Diabetes mellitus is an important risk factor for cardiovascular diseases [1,2]. It increases the risk of atherosclerosis and infarction [3,4].
Among the leading causes are hyperglycemia, hyper-lipidemia (in particular small, low-density lipoproteins of cholesterol) and hypertension associated with diabetes . On the basis of familiarity studies, it has been shown that a considerable part of the cardiovascular risk is under genetic factors control both in non-diabetic [6,7], and in diabetic subjects [8,9].
The CARDIO panel analyzes 8 genetic polymorphisms (or SNPs) whose presence is associated with a greater probability of developing diabetic cardiomyopathy. Genes with variants studied within the CARDIO panel are listed hereafter:
- ADIPOQ: gene that encodes a hormone secreted by adipocytes and regulating the catabolism of fatty acids and glucose.
- TNFAIP3: gene that encodes an enzyme involved in immune and inflammatory responses.
- TNFα: gene that encodes a multifunctional pro-inflammatory cytokine belonging to the TNF superfamily. This cytokine is involved in the regulation of a broad spectrum of biological processes, including proliferation, differentiation, cell apoptosis, lipid metabolism and coagulation.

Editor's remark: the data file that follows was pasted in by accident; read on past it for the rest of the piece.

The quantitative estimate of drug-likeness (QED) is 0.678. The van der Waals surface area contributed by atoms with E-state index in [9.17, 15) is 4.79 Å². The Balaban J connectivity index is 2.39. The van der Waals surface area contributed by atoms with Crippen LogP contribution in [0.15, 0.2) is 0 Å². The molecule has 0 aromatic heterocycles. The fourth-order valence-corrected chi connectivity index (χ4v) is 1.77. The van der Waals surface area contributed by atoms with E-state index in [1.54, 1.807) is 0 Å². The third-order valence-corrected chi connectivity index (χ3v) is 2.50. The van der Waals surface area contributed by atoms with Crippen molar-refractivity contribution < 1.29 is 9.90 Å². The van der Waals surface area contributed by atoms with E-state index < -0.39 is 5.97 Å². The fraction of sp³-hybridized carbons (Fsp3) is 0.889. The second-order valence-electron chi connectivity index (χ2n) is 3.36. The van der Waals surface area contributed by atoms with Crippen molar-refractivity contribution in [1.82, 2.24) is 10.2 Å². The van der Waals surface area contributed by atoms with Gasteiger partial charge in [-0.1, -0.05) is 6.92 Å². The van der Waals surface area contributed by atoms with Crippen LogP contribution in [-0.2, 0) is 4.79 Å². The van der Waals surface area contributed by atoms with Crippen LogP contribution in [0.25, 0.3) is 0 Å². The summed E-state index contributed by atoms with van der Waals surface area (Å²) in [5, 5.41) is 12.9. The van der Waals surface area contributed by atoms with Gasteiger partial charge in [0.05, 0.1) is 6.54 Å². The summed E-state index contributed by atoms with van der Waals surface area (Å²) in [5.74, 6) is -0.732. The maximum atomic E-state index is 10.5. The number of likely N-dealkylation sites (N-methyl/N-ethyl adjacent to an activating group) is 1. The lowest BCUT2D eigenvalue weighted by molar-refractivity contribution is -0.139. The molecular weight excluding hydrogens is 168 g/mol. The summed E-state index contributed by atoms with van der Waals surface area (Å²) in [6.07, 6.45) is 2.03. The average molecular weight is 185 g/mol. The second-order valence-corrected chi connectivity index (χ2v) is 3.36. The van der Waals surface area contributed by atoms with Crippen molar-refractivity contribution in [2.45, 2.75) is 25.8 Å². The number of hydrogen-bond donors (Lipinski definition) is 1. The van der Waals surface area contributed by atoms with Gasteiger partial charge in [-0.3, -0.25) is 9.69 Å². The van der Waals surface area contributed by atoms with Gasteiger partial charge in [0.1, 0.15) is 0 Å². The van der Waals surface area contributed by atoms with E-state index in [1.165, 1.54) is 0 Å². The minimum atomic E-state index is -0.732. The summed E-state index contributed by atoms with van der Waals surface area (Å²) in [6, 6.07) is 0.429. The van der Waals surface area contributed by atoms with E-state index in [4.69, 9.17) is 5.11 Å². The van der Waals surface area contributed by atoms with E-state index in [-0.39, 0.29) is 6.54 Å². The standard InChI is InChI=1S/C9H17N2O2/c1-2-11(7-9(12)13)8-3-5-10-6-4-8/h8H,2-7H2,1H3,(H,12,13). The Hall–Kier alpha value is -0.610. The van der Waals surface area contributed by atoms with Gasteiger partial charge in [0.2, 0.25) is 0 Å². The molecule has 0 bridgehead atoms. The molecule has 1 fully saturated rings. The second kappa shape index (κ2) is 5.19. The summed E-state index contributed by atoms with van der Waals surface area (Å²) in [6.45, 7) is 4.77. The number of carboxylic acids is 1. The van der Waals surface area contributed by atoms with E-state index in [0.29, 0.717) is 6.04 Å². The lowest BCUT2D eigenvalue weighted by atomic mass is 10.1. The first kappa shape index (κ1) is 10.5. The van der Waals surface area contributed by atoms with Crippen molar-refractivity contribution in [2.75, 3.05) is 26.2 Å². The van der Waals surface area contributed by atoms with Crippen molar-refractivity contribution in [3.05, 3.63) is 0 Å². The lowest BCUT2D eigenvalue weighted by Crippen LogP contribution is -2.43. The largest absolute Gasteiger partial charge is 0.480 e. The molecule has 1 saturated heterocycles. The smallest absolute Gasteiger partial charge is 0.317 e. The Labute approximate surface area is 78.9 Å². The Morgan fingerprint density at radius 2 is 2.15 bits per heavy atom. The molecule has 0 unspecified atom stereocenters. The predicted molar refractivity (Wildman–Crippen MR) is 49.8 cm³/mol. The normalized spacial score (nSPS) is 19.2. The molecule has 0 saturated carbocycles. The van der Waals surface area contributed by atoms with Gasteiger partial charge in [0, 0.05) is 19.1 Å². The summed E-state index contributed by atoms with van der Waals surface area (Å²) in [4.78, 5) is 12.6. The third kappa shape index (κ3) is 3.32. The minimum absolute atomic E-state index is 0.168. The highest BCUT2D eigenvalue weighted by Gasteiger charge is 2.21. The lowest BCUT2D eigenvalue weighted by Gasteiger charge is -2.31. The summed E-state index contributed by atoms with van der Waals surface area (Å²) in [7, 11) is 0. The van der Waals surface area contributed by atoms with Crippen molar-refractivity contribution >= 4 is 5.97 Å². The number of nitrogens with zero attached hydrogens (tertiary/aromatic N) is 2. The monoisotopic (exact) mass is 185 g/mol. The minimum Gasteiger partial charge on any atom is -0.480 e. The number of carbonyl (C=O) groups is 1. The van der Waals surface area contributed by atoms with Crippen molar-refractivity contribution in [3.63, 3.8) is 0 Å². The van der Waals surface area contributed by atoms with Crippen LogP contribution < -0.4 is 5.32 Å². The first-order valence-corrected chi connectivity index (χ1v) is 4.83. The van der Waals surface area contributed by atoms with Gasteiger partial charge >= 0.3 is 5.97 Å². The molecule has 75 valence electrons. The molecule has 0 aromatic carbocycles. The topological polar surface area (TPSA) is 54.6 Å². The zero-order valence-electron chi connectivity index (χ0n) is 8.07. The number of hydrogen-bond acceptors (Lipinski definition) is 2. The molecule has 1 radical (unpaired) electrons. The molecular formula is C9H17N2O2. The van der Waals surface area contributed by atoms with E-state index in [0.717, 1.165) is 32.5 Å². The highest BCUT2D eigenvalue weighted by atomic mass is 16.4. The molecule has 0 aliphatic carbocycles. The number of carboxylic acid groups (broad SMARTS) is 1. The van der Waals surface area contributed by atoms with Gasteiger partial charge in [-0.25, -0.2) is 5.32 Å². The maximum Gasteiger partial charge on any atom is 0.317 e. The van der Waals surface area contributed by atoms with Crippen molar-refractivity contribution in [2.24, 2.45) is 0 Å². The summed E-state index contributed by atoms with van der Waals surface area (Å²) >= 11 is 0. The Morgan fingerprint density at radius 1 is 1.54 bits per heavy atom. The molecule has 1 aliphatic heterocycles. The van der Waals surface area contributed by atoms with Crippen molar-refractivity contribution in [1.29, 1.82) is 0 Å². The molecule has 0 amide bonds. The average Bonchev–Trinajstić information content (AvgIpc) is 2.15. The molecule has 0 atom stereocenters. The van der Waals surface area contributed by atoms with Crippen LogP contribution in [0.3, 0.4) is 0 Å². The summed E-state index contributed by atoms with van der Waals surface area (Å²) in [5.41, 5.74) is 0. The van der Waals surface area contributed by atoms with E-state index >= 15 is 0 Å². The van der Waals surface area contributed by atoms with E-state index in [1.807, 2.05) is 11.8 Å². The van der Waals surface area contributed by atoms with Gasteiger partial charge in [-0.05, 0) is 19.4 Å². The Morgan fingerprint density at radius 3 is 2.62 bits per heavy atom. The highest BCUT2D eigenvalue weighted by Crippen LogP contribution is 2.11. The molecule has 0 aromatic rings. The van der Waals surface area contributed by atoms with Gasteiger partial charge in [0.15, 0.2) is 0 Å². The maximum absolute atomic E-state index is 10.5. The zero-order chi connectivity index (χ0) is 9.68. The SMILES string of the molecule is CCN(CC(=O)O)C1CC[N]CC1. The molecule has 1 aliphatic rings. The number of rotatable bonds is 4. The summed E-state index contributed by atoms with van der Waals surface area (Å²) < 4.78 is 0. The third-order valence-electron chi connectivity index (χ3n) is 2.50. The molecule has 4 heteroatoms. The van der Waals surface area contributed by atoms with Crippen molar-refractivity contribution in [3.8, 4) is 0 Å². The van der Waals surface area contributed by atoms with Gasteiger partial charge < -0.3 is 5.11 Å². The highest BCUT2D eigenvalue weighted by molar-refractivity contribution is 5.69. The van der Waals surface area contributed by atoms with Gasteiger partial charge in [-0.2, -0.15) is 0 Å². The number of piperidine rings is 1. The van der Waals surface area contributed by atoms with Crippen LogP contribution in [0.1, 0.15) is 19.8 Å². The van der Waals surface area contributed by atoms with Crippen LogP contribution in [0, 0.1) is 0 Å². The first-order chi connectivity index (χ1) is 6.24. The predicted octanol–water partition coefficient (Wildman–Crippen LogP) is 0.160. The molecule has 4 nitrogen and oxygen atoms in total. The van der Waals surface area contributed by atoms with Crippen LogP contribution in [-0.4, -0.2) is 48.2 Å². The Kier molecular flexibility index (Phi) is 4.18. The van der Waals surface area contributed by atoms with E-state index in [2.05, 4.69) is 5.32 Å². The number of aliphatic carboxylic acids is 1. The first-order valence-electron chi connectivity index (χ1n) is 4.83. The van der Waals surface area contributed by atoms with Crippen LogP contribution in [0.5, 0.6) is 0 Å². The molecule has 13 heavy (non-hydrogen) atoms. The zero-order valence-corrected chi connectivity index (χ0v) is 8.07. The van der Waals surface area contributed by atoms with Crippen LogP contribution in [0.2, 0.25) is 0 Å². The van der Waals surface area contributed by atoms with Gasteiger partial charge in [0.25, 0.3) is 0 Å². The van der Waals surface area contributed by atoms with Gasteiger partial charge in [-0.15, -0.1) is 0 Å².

- Introne9p21: gene not encoding for proteins. These polymorphisms have been associated with the onset of diabetic cardiomyopathy.
- ADIPOR1: gene that encodes the adiponectin receptor. Binding with adiponectin activates a cellular signaling pathway acting on fatty acid oxidation levels and insulin sensitivity.
Recommended for anyone who wants to know genetic predisposition to develop diabetic cardiomyopathy.
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- Wagenknecht LE, Bowden DW, Carr JJ, Langefeld CD, Freedman BI, Rich SS. Familial aggregation of coronary artery calcium in families with type 2 diabetes. Diabetes. 2001;50(4):861-866.
- Lange LA, Bowden DW, Langefeld CD, et al. Heritability of carotid artery intima-medial thickness in type 2 diabetes. Stroke. 2002;33(7):1876-1881.